Tuesday, May 31, 2016

Boy Zeus

This is my conception of Zeus Velchanos, or Boy Zeus, as worshipped in ancient Crete. I've given him bull's horns because it is in the form of a bull that he appeats to Europa in that ancient myth. In one hand he holds a thunderbolt and in the other is a scepter. Behind him is the branch of an oak, the tree most associated with Zeus. Below is his eagle.  
I did both these pieces using acorn ink which I made myself, as described hitherto. I also made the paper using recycled materials. The dimensions of the larger piece, that above, are about 6 by 8 inches (15 by 20 centimeters) or a trifle larger.

Torquil overflies Spiral City

India ink on Strathmore sketch paper. Image dimensions are a little over 11 by 14 inches.
Note: my web access has gotten spotty again, so I'm not able to post quite as often as I'd like to. Hopefully the situation will improve fairly soon.

Friday, May 27, 2016

Thursday, May 26, 2016

Freehand Ink

This is drawn freehand using a brush loaded with acorn ink that I made myself. You gather the acorns in early autumn, you simmer them for a few days, and you mix the resulting fluid with a spoonful of rusty vinegar that you've prepared in advance. It's pretty good ink, and I've found that I like the tone. Tannic acid from the acorns is what makes it work.

I also made the paper from recycled materials. It's cast on a mold that's 12 by 15 inches, but I've cropped in when making this shot so the dimensions here are somewhat smaller.


Update and correction: I did indeed draw this piece in ink I made myself, but the paper is not made by me. It's standard Strathmore sketch paper, 11 by 14 inches. This pieces on blue-tinted paper that I posted today (31 May 2016) are done on my own paper: Boy Zeus and his eagle.


This is Eros dreaming. He's bound to wake up any moment now, and then things will get really interesting.
India ink on Strathmore drawing paper, 8 by 10 inches.

Wednesday, May 25, 2016

Global Calendar

Each face of the dodecahedron represents one month of the year. Each day of the month is represented by a polyhedral module, the layout of the whole being based upon a geodesic configuration. These modules are like stepping stones, such that one can step from one day to the next as upon a flagstone path. From the first of the year, the path of days uncoils outward until it flows into the next month. From every month thereafter until the last, the path spirals inward, then outward, until it flows again into the next face of the figure, and so on. In the last month, the spiral path coils only inward until the very last day of the year.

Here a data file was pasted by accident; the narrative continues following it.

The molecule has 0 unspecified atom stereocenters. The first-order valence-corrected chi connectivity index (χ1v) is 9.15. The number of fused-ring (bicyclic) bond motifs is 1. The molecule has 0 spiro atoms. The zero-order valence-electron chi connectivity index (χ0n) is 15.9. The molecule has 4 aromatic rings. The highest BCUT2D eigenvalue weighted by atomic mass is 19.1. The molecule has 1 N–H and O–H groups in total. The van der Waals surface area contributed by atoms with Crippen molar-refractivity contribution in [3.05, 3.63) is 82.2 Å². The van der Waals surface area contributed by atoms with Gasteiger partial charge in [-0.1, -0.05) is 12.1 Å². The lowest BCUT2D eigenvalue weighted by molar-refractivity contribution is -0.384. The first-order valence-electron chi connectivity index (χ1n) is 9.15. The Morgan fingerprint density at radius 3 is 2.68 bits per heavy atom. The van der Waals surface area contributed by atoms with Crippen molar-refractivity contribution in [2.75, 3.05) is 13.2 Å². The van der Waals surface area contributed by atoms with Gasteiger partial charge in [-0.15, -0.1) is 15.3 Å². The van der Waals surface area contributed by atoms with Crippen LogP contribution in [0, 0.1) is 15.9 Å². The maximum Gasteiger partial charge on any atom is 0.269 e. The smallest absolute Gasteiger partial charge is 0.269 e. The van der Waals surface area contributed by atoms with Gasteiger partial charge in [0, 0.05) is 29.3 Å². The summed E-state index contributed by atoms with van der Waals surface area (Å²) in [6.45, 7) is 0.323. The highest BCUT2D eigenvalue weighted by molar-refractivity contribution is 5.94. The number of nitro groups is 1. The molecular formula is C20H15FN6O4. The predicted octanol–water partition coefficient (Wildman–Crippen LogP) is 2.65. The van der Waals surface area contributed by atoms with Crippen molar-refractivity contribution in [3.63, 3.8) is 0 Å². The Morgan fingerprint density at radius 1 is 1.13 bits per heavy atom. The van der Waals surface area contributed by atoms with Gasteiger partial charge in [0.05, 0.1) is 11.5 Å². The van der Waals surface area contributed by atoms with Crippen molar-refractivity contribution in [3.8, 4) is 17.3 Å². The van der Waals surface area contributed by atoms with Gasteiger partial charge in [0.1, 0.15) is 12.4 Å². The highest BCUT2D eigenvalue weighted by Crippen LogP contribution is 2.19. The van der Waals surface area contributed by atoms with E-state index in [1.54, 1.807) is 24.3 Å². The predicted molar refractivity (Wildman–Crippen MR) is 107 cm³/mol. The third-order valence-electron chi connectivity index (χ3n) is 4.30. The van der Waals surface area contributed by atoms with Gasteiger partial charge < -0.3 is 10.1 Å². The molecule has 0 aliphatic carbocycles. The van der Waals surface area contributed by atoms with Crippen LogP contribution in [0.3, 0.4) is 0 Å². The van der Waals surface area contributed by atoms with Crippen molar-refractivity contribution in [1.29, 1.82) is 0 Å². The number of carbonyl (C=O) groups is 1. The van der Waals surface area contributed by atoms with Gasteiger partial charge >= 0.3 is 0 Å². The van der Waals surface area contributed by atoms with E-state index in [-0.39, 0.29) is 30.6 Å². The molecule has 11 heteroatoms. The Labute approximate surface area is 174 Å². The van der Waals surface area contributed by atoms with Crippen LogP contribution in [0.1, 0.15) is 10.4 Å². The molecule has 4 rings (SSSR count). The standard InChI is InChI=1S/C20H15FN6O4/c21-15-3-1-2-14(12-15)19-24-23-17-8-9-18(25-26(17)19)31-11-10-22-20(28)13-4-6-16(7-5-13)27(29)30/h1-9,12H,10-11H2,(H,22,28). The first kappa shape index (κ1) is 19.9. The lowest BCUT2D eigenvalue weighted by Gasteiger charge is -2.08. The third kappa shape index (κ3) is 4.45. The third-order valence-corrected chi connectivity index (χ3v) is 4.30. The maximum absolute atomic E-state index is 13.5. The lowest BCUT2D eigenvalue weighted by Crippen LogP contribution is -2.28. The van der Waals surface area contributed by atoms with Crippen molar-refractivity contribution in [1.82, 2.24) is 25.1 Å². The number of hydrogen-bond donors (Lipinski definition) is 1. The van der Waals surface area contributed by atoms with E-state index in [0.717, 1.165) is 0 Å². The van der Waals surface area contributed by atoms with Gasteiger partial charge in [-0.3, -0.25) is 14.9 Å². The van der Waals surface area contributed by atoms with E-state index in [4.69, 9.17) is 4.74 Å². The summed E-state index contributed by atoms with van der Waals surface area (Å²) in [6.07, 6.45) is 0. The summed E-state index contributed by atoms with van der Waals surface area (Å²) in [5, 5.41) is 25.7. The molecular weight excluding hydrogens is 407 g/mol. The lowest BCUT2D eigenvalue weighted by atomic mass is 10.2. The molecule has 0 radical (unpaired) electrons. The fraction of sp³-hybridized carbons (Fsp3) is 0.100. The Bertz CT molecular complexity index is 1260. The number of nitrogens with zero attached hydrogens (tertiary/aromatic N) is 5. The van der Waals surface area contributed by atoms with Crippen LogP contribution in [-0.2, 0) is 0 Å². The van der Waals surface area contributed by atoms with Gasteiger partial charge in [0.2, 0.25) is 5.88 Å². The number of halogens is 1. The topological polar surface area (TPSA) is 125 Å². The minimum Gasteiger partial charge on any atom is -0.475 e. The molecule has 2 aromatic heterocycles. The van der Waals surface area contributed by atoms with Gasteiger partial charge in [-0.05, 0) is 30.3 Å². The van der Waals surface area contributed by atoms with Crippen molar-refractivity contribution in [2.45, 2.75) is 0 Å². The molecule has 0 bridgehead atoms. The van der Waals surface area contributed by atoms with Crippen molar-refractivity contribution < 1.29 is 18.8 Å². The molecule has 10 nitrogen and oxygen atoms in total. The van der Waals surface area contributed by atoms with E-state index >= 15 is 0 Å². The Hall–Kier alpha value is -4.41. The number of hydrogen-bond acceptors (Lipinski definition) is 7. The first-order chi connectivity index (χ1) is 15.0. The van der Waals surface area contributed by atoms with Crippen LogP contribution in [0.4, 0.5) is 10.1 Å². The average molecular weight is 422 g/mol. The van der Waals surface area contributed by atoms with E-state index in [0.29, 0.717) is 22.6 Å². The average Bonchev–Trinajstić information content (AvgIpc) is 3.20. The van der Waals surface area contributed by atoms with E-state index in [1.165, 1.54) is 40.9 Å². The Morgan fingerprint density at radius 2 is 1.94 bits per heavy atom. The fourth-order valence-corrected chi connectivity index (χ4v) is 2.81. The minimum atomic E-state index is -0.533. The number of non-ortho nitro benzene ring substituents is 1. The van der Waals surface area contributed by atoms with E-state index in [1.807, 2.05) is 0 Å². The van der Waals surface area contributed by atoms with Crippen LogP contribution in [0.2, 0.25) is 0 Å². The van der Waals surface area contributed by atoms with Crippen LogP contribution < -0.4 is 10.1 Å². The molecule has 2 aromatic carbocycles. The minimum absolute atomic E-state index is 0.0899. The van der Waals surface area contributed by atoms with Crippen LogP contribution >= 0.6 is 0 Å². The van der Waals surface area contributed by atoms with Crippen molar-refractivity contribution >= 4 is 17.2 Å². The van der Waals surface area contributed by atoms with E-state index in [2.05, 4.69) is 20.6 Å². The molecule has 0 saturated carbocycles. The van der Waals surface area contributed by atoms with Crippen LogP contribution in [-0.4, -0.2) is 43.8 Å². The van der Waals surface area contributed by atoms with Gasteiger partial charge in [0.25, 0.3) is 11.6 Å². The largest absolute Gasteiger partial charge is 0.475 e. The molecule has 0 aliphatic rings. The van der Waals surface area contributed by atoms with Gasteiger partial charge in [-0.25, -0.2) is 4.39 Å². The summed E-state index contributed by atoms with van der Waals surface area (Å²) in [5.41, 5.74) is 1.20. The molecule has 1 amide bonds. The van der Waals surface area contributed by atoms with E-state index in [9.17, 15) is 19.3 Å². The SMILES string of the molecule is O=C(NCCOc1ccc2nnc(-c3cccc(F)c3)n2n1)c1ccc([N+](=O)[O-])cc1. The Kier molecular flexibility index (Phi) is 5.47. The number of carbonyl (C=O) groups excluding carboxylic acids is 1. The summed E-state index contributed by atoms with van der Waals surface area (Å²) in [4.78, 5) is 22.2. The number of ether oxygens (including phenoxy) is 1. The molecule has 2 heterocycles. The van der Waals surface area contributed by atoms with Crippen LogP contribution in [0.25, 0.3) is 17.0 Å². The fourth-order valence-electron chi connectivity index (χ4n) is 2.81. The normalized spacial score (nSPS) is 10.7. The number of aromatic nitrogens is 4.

I invented this calendar and printed it by hand in silkscreen. Each pentagonal face fits within a US letter-size (8 1/2 by 11 inches) sheet of card stock. I'm contemplating making another for some future year.

Saturday, May 21, 2016

Fencing Lesson

This a page from my GN. In it my protagonist jumps his fencing master, starting an impromptu sword fight. I've conceived this as a comix page; in a later iteration I mean to recast it as a sequence of illustrations which will accompany the text of my novel.
The medium is ink and watercolor on Arches watercolor paper, 140 pound cold press. Dimensions are 12 1/8 by 16 1/8 inches (31 by 41 centimeters).

Dragon Spiral

This youth is a god; that's why he can fly. The flying serpent is a wingless dragon.

This image comprises a 360 view of the horizon. The right and left edges of the drawing meet at the same cardinal point, such that you could wrap the picture into a cylinder, with the spectator at its axial center. This is the true surface of projection; hence the picture is mathematically akin to a Mercator map. The spiral towers lean inward and outward simultaneously because the cylinder of projection is inclined with respect to the horizon, creating upward and downward convergence. The horizon, though not visible in this case, can be assumed to undulate in the form of a sine wave. The angle of incline is 12 degrees.

The drawing is in prismacolor pencil on heavy Strathmore drawing vellum. The dimensions are about 14 by 20 inches (roughly 35 by 50 centimeters).

Friday, May 20, 2016

Taylor Hanson: Oils

These oil portraits reflect my obsession with Taylor Hanson back in the day. Both are in oil on Belgian linen, 14 by 18 inches (about 35 by 45 centimeters).

To speak truth, I don't consider either painting to be quite finished; completing an oil painting to my preferred standard can take hundreds of hours. But I think they're passable as they are.
 To my mind, this youth sets the gold standard for beauty. He's a Leonardo angel.

Wednesday, May 18, 2016

Torquil and Friend

Once again, this is a former graphite image that I've inked. It's drawn entirely from imagination, of course. Torquil and his fencing master are relaxing after a good workout.

I'm thinking of putting some of my images up for sale on Etsy, or Amazon or the like. I have no idea whether anyone wants them, but I feel I might as well put them out there. They could be laser copies, silkscreens or giclees. The question is, does anyone want this stuff, and if so in what format?

Monday, May 16, 2016

Friendly Human

In the land of Cythera, humans are friendly to satyrs and other nature spirits. They're highly civilized, yet their culture is in balance with the natural world that supports it. Not coincidentally, they're also pretty good dancers.
This youth is engaged in a Hermetic ceremony of some sort. In his hand is the Caduceus, the wand of Hermes, aka Mercury.